Cerinthia is a genus of plants in the family Fabaceae, which includes over 500 species worldwide. They are widely distributed from tropical Africa to southern Australia and include many common houseplants such as the daisy, sunflower, dahlias and azaleas. Most species grow best in cool climates with moderate rainfall (less than 200 mm per year) but some thrive well in warmer areas like North America or Europe.
The name “cerinth” comes from the Greek word meaning “sweet”. The Latin name, Cerinthium means “blue flower”, while the Greek name, Klytonion means “shrimpy flower”.
Cerinthia is a member of the mint family. It is native to South East Asia including Thailand, Malaysia and Indonesia.
Some species have been introduced into other parts of the world where they are now considered invasive pests.
There are several varieties of cerinthia. These include the wild type, cultivated forms and hybrids.
Wild types are those that do not undergo any selective breeding; they come from natural populations that have never been crossed with another variety. Cultivated forms are those produced through selective breeding. Hybrid forms result when two different cultivars produce fertile offspring together, usually resulting in sterile offspring if crossbreeding is done too often or if one of the parents has a disease or pest problem.
The daisy cerinthia, also known as the African daisy or the big-seeded cerinthia, is a hybrid form of the common and major cerinthia. It is a small evergreen shrub with succulent branches.
Its size is about 60 cm in diameter and 1.5 m in height. The flower head has a diameter of 3.5 to 8 cm. The colour of the ray florets is white or light purple. The flower head has an outer ring of ligulate florets and a center spindle of tubular florets. The tubular florets are white, light purple or blue.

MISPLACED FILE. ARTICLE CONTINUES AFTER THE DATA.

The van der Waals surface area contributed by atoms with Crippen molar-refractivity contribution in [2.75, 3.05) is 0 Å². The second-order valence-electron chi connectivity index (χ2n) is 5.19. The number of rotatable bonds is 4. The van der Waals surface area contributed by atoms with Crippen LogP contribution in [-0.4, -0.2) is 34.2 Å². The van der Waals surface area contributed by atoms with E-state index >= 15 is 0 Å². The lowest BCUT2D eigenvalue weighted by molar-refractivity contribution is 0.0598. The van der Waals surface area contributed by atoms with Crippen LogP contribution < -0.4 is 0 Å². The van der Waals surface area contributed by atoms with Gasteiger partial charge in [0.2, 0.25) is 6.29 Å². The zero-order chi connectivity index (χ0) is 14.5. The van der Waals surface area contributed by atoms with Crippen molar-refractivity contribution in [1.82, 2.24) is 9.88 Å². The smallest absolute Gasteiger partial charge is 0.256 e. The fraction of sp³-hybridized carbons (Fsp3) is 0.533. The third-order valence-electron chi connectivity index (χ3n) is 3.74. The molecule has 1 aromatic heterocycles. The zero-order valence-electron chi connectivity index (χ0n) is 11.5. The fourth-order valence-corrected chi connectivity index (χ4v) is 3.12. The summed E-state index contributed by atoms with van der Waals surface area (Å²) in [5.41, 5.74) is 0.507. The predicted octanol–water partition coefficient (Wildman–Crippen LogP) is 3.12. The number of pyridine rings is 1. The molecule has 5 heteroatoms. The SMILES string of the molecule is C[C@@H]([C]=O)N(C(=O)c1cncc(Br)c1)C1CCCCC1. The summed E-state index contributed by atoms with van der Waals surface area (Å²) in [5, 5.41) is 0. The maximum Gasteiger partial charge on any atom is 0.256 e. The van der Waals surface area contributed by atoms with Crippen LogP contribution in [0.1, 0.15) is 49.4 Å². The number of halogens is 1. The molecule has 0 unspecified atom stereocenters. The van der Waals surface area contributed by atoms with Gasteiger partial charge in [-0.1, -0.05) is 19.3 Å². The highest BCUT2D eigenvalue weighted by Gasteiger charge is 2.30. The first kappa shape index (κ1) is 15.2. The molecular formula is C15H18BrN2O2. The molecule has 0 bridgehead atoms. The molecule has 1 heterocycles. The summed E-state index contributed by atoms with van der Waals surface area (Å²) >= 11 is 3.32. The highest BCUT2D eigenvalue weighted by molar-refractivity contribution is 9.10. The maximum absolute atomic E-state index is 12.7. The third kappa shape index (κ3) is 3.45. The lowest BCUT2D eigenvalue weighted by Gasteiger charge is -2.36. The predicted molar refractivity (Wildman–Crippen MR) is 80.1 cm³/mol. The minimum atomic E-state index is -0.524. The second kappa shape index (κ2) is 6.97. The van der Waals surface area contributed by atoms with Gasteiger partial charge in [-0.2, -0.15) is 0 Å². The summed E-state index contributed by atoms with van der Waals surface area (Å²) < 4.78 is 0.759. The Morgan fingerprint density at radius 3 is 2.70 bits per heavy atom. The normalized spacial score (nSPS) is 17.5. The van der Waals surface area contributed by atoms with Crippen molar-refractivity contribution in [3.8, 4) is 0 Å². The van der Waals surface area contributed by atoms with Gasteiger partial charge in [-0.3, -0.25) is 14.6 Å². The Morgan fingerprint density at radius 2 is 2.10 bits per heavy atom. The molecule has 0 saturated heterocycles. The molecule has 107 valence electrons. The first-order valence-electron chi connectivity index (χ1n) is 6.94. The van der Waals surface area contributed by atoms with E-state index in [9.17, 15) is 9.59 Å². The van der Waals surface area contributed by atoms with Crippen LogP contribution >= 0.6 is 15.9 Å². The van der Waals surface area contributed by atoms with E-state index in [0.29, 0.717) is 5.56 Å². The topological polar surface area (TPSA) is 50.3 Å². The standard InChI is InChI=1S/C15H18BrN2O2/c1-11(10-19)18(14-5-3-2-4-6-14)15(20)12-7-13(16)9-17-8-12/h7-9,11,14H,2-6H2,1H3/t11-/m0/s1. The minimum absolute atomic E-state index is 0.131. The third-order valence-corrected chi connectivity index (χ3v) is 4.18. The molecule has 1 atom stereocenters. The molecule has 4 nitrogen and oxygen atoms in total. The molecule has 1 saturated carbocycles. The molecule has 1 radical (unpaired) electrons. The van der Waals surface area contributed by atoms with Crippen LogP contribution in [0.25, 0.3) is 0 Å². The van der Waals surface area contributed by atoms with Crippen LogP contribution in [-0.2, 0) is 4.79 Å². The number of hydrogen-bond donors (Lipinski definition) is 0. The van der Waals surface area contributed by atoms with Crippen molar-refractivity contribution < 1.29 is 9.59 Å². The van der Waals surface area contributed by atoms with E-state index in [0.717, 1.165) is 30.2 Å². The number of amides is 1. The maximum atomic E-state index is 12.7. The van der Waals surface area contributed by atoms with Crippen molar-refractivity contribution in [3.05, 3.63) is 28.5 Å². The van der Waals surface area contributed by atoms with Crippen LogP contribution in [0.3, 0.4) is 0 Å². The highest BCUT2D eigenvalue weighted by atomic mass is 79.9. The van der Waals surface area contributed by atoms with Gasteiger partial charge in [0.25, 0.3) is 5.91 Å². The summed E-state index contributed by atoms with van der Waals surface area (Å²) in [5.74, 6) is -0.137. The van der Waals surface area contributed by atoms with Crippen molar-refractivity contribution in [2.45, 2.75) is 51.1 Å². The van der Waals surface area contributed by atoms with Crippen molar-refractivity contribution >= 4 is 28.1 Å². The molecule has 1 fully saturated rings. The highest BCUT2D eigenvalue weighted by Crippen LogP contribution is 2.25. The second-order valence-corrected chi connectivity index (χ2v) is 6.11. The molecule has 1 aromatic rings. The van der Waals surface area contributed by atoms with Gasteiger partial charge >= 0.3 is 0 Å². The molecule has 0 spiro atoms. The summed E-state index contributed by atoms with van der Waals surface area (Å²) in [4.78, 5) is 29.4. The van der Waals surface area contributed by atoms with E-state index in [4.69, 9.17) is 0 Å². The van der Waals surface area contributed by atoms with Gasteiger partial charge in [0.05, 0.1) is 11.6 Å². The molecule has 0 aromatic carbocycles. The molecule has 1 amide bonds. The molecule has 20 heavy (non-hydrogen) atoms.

The daisy cerinthia is one of the most popular varieties because it can withstand tough conditions at the edge of a garden bed or in cracks in the pavement. It is also known as a “living mulch” since it can block weeds from growing, helping to conserve moisture in the soil.
The flowers attract bees and other beneficial insects. They also act as a good source of nutrition for birds in winter.
The daisy cerinthias are relatively easy to maintain and propagate. They grow best in full sun.
They are drought-tolerant and can survive long periods without water or irrigation. Pruning is not necessary unless for shaping or reducing the size of the plant. They can survive cold weather when they are young plants but are killed by frost when mature. The main pest that affects them is the aphid and has been known to cause epidemics.
These flowers are mostly grown in private gardens for ornamental purposes, but some have found a use in herbal medicine. People crush the fresh flower heads and apply the juice directly to the skin to treat warts.
They can also be used to make a soothing ointment for bruises by mixing the fresh flowers with a small amount of a thick oil like lanolin or petroleum jelly. They are not toxic but may cause skin irritation in some people.
Cerinthia is a small genus of perennial, herbaceous and sometimes Iying shrubs. It consists of about 19 species, mostly native to South Africa with one species in the mountains of tropical Africa, one in Arabia, three in Iran, three in Turkey, one in Syria, three in Iraq, two in Syria, one in Pakistan and one naturalized in Jamaica.
The most widespread species is C. grandiflora, the major or common daisy, which is native to South Africa.
The tubular florets are borne in a spherical flower head surrounded by ray florets in two or three rings. The major species have white or light purple flowers, but some have bright yellow flowers and others pink.
They are mostly insect-pollinated but can reproduce vegetatively and also spread through seed. They are relatively short-lived, especially under cultivation.
The genus was named by Carl Linnaeus in 1753. The word “cerinthia” comes from the Greek word kerion meaning “a grain”.
Some species, including the major species, have grains contained in their seedheads. The genus was previously classified in the family Cinerariaceae but has now been classified in the family Aizoaceae.
Sources & references used in this article:
The pictorial guide to seeds of the world: an introduction into the collection, cleaning, and storage of seeds by TA Woodger – 2011 – books.google.com
Ethnobotanical study of the Sannio area, Campania, southern Italy by L Land – 2003 – Workman Publishing
Letters from Malta and Sicily, addressed to a young naturalist by C Guarino, L De Simone, S Santoro – 2008 – scholarspace.manoa.hawaii.edu
Armageddon Cookbook and Doomsday Kitchen by G Waring – 1843 – books.google.com